Fellow Artisan: Sally Bowen & Topsy Farms

I am ever amazed at my friend Sally Bowen of Topsy Farms‘ strength, enthusiasm, and creativity. I buy my wool roving for all of my needle felting from Topsy Farms, but also have their blankets, lambskins, mittens, wool pillow and yarn for my dryer balls. I’m a big fan of their high quality, low processed products. The brand new Wool Shed will  have their grand opening on the weekend of Christmas Shopping on Amherst Island November 19&20 10am-4pm, and I highly recommend you visit, for the wonderful products, people, and to see the beautiful new space!

(click to see larger images.)

Sally Bowen of Topsy Farms

I’m a knitter with a bit of a difference – I do most of my work flat on my back in bed.

I contracted Lyme disease 20 years ago. Undiagnosed for years, it prevented my digesting food, so I live dependent upon a feeding machine, ‘eating’ about 17 hrs/day.

I wanted to spend some of that time being useful. It is hard emotionally to become very dependent and inactive, as I’ve always been a working participant in Topsy Farms sheep farm. So I was motivated to relearn to knit and crochet . Discovering this new way to contribute has been very important to my slow healing. In the afternoons and before bedtime (while my husband Ian reads to me) I knit.

Ian started offering hand-made products with our blankets and sheepskins at Trade Shows. We now have a thriving on-line business and an active Wool Shed at the farm. I co-ordinate 10 piece workers who produce our items, but it is up to me to discover and test patterns and ideas. That’s a bit of a challenge for someone unable to go out and meet other knitters, participate in events and for someone as technically challenged as I. I’m slowly learning my way around Ravelry, as SereneSal (a statement of intent) but I’m overwhelmed by the riches of possibility.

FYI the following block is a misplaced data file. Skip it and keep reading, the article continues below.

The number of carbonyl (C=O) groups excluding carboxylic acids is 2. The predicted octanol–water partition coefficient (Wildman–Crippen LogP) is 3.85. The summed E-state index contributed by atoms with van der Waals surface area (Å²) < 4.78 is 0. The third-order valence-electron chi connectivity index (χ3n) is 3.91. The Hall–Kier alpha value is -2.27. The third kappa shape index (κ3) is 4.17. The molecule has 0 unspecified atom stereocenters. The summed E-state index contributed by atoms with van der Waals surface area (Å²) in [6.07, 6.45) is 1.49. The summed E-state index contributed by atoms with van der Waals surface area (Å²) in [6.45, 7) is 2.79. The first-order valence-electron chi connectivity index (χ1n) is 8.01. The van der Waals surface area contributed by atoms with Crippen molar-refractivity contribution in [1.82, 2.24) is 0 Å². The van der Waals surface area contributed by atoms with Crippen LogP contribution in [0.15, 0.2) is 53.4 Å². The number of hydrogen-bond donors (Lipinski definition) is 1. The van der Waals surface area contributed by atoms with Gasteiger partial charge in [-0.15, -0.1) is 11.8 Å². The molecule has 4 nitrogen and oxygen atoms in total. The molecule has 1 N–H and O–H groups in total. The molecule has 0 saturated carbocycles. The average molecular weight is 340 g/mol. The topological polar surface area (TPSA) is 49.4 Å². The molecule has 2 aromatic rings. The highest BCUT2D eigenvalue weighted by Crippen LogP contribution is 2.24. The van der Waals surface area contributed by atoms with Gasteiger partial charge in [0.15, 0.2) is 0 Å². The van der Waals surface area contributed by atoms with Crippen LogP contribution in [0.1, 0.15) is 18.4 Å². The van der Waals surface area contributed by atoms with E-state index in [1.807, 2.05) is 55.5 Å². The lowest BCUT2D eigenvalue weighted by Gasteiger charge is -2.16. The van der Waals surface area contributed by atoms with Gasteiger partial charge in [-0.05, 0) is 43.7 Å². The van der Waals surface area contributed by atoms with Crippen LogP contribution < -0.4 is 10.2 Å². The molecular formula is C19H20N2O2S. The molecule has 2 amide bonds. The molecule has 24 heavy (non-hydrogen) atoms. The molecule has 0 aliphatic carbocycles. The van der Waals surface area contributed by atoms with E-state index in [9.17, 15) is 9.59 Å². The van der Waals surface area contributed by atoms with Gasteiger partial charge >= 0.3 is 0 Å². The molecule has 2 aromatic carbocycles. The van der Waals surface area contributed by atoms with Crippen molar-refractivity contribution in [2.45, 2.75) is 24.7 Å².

My biggest accomplishment so far has been this pullover sweater I made for myself.

sallys-sweater-1I learned how to make dryer balls, then found an extended family member far more artistic than I who could make them. (Roving makes an awful mess in bed).

Needle felted ‘critturs’ hurt my neck and arm too much. A customer with more imagination (though not much more time) than I now makes them for us.

I evolved our Topsy Socks knitting pattern borrowing from others, until it suited our yarn. We have 3 people who make socks, always adding polyester thread to heels and toes to strengthen the yarn. I don’t want to do repetitive work and have found others who like it. Three others, one in Montreal, do hats and thrum mitts, slippers and muffs and other projects. The logistics of getting supplies to them and product returned can be a challenge, as we live on an island, and won’t use mail to add to costs. Our great butcher, The Pig and Olive, provide a drop-off, pickup resource.

Our appliqué hats grew out of my imagination. They can be fun for customers to discover.